However, the H-1B program is limited by immigration policies such as the H-1B visa lottery and the “Buy American, Hire American” policy. This cynical atmosphere of embracing diversity leads to difficulties in patenting an invention. HB-1 workers are leading the nation to promote mass scientific innovations. Yet, they have difficulties in filing patents caused by political and economic changes. 

Who are H-1B Visa Holders?

H1-B Visa Holders are immigrants who work in the United States under a “specialty occupation.” As provided by law, a person is required to have a minimum educational level of a bachelor’s degree or equivalent. 

H-1B employees can work for no more than six years. If an employee was contracted for less than six months or if an employee successfully obtained a Green Card, then the six-year limit does not apply.

Recent statistics show that H-1B workers occupy nearly two-thirds of STEM professions.

H-1B visa lottery has affected the status of immigrant workers

On March 31st, 2020 the American Immigration Lawyers Association (AILA) revealed that significant numbers of H-1B visa applications were denied due to a system glitch.

USCIS has not yet offered a remedy. It becomes clear that the H-1B lottery fails to provide an alternative system, affecting the livelihood of foreign applicants and beneficiaries.

President Trump’s “Buy America, Hire American” policy has added a burden to the status quo

The tightened policy ordered the Department of Homeland Security to issue H-1B visas to only the most-skilled or highest-paid workers. As a result, USCIS has increased H-1B visa denials and the number of Requests for Evidence to H-1B applicants.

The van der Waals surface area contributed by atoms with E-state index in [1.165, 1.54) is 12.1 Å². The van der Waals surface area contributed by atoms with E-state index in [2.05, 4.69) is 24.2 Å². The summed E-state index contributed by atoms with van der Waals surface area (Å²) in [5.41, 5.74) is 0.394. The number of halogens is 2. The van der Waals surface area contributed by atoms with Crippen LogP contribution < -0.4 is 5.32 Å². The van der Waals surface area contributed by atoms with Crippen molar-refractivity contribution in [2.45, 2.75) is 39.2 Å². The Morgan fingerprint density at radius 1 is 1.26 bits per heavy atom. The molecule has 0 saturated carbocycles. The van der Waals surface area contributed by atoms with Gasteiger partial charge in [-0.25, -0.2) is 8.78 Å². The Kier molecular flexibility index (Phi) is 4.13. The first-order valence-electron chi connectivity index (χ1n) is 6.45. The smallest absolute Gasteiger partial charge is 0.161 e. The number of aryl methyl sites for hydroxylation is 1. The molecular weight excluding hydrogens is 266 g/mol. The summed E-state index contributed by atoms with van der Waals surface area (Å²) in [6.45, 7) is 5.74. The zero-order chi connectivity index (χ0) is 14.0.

Due to this immigrant policy shift, thousands of companies have lost their foreign employees.

Today, Indian Americans have experienced unfortunate situations due to their H-1B visa status – many have had their visas denied and are left unemployed.

H-1B workers are given a 60 days period to find another job. 

There is no guarantee that they can be hired in a fast and demanding environment. Unemployed H-1B workers have difficulty obtaining visas, making them an illegal resident in the U.S. As the government limits their potential economic contributions, the H-1B visa holders’ chances of patenting an invention become complex and bureaucratic.

Importance of a Patent Attorney

H1-B workers are leading the overall innovation in the American economy. 

Immigrant workers have contributed to designing machines, developing software applications, proposing business methods, and improving healthcare. 

The inventions of H-1B workers should be safeguarded in terms of its ownership, exclusive rights, and competitive advantage by hiring a patent attorney. 

For valuable reasons, hiring a patent attorney helps an H-1B worker in providing legal advice on how to get a patent, conducting a prior art search for marketability, and patentability of an invention, performing patent infringement, securing an economical patent cost, and litigating future cases in the proper court. 

J.D. Houvener, a San Francisco Patent Attorney, emphasizes the substantial need of hiring a patent attorney:

“In filing a patent application, always consider the professional guidance of a patent attorney. A patent attorney provides a clear understanding of a Patent Law and the complex process of a patent process. By hiring a patent attorney, you get things done right and give you the best benefit you need.”

Conclusion

The difficulties of filing patents as an H-1B visa holder, perhaps, are a call to amend these policies for the permanence and stability of our immigrant workers.

To make America successful, the government should uncap the number of H-1B visas and liberalize the security of getting green cards for immigrant workers. If the administration won’t make a move, great scientific innovations will be at stake.

As immigration policies might have tightened the rope of filing a patent, a patent attorney is always ready to lose the tension in the hopes of innovation and invention.

Rei Lantion is a graduate from Ateneo de Manila University and is an aspiring IP attorney. Professionally, she has a great deal of experience in writing, editing in patent law, working one-on-one with patent attorneys. When she’s not writing she loves playing D&D with her dog Oreo.